FCF AGENCY COSTS, EARNINGS MANAGEMENT, AND INVESTOR MONITORING

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Richard Chung, Michael Firth, Jeong-Bon Kim

DOI:10.22495/cocv2i4p4

Abstract

Free cash flow has been identified as having the potential to be a major agency cost where managers make expenditures that have negative NPVs. This agency problem reduces profitability and lowers stock market valuations. We argue that firms with high free cash flow and poor growth opportunities will suffer from the free cash flow agency problem. Our results are consistent with expectations and show that firms with high free cash flow and low growth are associated with low long term profitability. We also find that managers use income-decreasing accruals when a firm has high free cash flow agency costs. This earnings management is motivated by managers’ desire to shift profits to future years when the full impact of the sub-optimum investments hits earnings. The evidence supports Fudenberg and Tirole’s (1995) managerial self-interest hypothesis. Consistent with the institutional investor monitoring hypothesis, we show that institutional shareholders act to deter managers from using negative discretionary accruals when free cash flow agency costs are potentially high.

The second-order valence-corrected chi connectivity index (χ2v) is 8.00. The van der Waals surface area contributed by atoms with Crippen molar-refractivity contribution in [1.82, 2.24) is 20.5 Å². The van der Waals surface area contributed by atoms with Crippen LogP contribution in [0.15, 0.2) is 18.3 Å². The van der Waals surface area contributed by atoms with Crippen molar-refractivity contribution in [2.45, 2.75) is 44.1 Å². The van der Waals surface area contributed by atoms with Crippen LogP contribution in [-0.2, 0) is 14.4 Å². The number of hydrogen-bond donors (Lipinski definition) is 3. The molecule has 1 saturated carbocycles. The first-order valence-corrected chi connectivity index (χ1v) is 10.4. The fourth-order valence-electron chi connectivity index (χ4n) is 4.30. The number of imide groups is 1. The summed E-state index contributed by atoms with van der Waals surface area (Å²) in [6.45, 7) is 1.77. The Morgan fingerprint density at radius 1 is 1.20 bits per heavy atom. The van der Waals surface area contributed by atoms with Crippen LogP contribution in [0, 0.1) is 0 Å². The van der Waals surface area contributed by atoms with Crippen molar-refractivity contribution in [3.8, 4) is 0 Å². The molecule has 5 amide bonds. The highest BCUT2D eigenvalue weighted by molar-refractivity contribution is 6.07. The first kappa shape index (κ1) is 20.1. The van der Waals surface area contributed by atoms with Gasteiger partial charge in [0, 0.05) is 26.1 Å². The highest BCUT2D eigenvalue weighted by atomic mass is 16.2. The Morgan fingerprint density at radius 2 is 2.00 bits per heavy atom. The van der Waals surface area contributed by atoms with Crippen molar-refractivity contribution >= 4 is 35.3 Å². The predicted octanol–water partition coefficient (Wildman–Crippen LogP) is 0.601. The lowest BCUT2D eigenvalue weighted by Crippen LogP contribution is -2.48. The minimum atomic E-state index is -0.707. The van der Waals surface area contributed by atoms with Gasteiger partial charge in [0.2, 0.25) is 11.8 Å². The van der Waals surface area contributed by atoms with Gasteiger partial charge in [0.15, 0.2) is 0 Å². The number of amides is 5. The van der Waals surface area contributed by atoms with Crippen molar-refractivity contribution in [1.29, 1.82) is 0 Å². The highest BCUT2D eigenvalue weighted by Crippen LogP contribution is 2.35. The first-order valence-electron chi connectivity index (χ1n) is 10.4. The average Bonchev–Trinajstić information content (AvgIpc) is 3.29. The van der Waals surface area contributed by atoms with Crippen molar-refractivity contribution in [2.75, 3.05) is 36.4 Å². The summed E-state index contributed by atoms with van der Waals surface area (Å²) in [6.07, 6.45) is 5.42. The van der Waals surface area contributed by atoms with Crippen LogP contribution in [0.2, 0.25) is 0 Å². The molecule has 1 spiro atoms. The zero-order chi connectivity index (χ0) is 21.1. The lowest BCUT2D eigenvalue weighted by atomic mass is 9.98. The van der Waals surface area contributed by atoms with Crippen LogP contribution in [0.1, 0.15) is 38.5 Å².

Keywords: Free Cash Flow, Profitability, Earnings Management, Institutional Shareholders

How to cite this paper: Chung, R., Firth, M., & Kim, J. B. (2005). FCF agency costs, earnings management, and investor monitoring. Corporate Ownership & Control, 2(4), 51-61. http://doi.org/10.22495/cocv2i4p4